Returning to Nepal’s growth, development and prosperity, it is largely using common sense consciously. No theory is directly applicable. The most important thing is to read and analyse the situation. And with a mind that is aware, the needed changes can be ascertained by the use of common sense and a basic level of intelligence. Unfortunately, common sense is a flower that does not grow in everyone’s garden. Common sense is seeing things as they are and doing things as they should be. Many believe that there are only a few options for Nepal’s transformation like a younger generation of political leaders to drive political reforms, a new civil society movement to put pressure on the political parties, or a new political
structure to drive an agenda of change. But interestingly, no one talks about the core element. The fact is that if the core element remains the same, the outcome will not be much different regardless of whatever way the changes are done.
To change the core element, there should be a test of common sense. This test is based on the fusion of two books —Why Nations Fail by Daron Acemoglu and James Robinson and IQ and the Wealth of Nations by Richard Lynn and Tatu Vanhanen. Administering a test to see whether one has common sense and a basic level of intelligence or not is very simple. Take 2x2, 3x3, 4x4 and 5x5 Rubik’s Cubes and give yourself one month to solve them. After one month, if you can solve all these four types of cubes within two hours, think that you have an inherent quality to understand the complexities around you and the capability to fix problems. Otherwise, accept your disability to solve even the simplest form of a manmade complex system.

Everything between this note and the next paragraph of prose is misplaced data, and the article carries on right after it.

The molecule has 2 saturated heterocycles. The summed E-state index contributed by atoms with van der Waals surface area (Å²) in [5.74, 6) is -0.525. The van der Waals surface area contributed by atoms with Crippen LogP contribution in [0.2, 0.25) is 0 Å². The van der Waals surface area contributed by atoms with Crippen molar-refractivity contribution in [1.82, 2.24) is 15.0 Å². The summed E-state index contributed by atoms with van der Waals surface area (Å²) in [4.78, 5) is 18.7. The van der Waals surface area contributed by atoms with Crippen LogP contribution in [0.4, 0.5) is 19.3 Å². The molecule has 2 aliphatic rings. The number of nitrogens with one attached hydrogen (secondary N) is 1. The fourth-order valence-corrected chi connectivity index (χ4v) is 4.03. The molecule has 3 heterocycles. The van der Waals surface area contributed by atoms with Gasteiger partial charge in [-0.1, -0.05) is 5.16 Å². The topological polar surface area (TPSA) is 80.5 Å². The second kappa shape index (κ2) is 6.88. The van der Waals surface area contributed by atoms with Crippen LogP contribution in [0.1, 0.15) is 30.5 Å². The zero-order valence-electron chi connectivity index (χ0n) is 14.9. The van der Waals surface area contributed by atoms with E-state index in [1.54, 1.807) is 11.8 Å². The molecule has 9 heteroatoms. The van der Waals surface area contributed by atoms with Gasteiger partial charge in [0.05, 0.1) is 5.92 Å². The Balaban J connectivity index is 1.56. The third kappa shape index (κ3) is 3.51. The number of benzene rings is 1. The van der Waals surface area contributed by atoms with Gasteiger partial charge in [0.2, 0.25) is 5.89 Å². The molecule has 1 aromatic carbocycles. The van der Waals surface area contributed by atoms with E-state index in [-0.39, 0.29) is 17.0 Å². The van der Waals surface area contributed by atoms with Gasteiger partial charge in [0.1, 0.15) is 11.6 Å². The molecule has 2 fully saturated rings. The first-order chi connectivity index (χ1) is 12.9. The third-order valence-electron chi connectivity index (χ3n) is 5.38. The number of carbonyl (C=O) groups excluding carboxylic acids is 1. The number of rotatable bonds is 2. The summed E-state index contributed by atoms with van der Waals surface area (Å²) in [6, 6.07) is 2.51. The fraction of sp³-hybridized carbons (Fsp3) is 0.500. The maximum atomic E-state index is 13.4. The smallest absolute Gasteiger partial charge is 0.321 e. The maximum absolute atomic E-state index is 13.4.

Things to ponder
In that case, the quality of your brain is inferior to that of kids in the age group of 4-12 years. Then judge yourself: Do you deserve to be in a sensitive position within a system? How can people trust your ability to solve real complex problems related to poverty, inequality, growth, development and prosperity? More interestingly, why should today’s young kids accept you as their leader? Forget your curriculum vitae, you have to prove that you are compatible with the young generation.
Hence, amend the constitution and insert a provision that it is the fundamental right of every Nepali to ask that candidates for positions in the national system, including Member of Parliament, Prime Minister and President, should sit for a common sense test. Nepali kids below 15 years of age should be given the responsibility of conducting this Rubik’s Cube-based test. This change in the core element will transform the entire political, judicial and bureaucratic system without bloodshed and further losses to the country. This will be the simplest and cheapest revolution to transform a poor country like Nepal.
Pokharel is an energy expert and global change manager